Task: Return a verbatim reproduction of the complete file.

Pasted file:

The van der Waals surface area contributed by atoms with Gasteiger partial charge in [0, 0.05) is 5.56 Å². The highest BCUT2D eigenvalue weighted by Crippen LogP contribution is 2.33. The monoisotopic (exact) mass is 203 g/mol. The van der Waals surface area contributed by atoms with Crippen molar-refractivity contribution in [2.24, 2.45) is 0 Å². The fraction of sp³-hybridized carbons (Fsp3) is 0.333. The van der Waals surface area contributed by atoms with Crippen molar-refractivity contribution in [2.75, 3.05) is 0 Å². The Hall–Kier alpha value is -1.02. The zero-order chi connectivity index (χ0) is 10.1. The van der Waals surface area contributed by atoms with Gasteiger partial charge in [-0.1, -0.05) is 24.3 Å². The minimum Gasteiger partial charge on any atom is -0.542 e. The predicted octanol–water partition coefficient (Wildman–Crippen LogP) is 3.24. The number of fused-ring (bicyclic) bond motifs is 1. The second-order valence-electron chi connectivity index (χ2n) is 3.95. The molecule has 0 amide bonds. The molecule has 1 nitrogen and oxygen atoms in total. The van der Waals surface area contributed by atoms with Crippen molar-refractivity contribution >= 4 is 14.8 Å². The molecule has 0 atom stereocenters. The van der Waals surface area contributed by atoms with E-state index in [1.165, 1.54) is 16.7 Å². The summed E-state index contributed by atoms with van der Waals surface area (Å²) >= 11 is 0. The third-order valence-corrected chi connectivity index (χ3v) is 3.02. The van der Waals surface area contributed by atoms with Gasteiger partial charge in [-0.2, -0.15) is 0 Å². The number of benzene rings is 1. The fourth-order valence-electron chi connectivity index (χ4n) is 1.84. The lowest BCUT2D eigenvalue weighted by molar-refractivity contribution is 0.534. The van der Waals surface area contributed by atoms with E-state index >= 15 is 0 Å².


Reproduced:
The van der Waals surface area contributed by atoms with Gasteiger partial charge in [0, 0.05) is 5.56 Å². The highest BCUT2D eigenvalue weighted by Crippen LogP contribution is 2.33. The monoisotopic (exact) mass is 203 g/mol. The van der Waals surface area contributed by atoms with Crippen molar-refractivity contribution in [2.24, 2.45) is 0 Å². The fraction of sp³-hybridized carbons (Fsp3) is 0.333. The van der Waals surface area contributed by atoms with Crippen molar-refractivity contribution in [2.75, 3.05) is 0 Å². The Hall–Kier alpha value is -1.02. The zero-order chi connectivity index (χ0) is 10.1. The van der Waals surface area contributed by atoms with Gasteiger partial charge in [-0.1, -0.05) is 24.3 Å². The minimum Gasteiger partial charge on any atom is -0.542 e. The predicted octanol–water partition coefficient (Wildman–Crippen LogP) is 3.24. The number of fused-ring (bicyclic) bond motifs is 1. The second-order valence-electron chi connectivity index (χ2n) is 3.95. The molecule has 0 amide bonds. The molecule has 1 nitrogen and oxygen atoms in total. The van der Waals surface area contributed by atoms with Crippen molar-refractivity contribution >= 4 is 14.8 Å². The molecule has 0 atom stereocenters. The van der Waals surface area contributed by atoms with E-state index in [1.165, 1.54) is 16.7 Å². The summed E-state index contributed by atoms with van der Waals surface area (Å²) >= 11 is 0. The third-order valence-corrected chi connectivity index (χ3v) is 3.02. The van der Waals surface area contributed by atoms with Gasteiger partial charge in [-0.2, -0.15) is 0 Å². The number of benzene rings is 1. The fourth-order valence-electron chi connectivity index (χ4n) is 1.84. The lowest BCUT2D eigenvalue weighted by molar-refractivity contribution is 0.534. The van der Waals surface area contributed by atoms with E-state index >= 15 is 0 Å².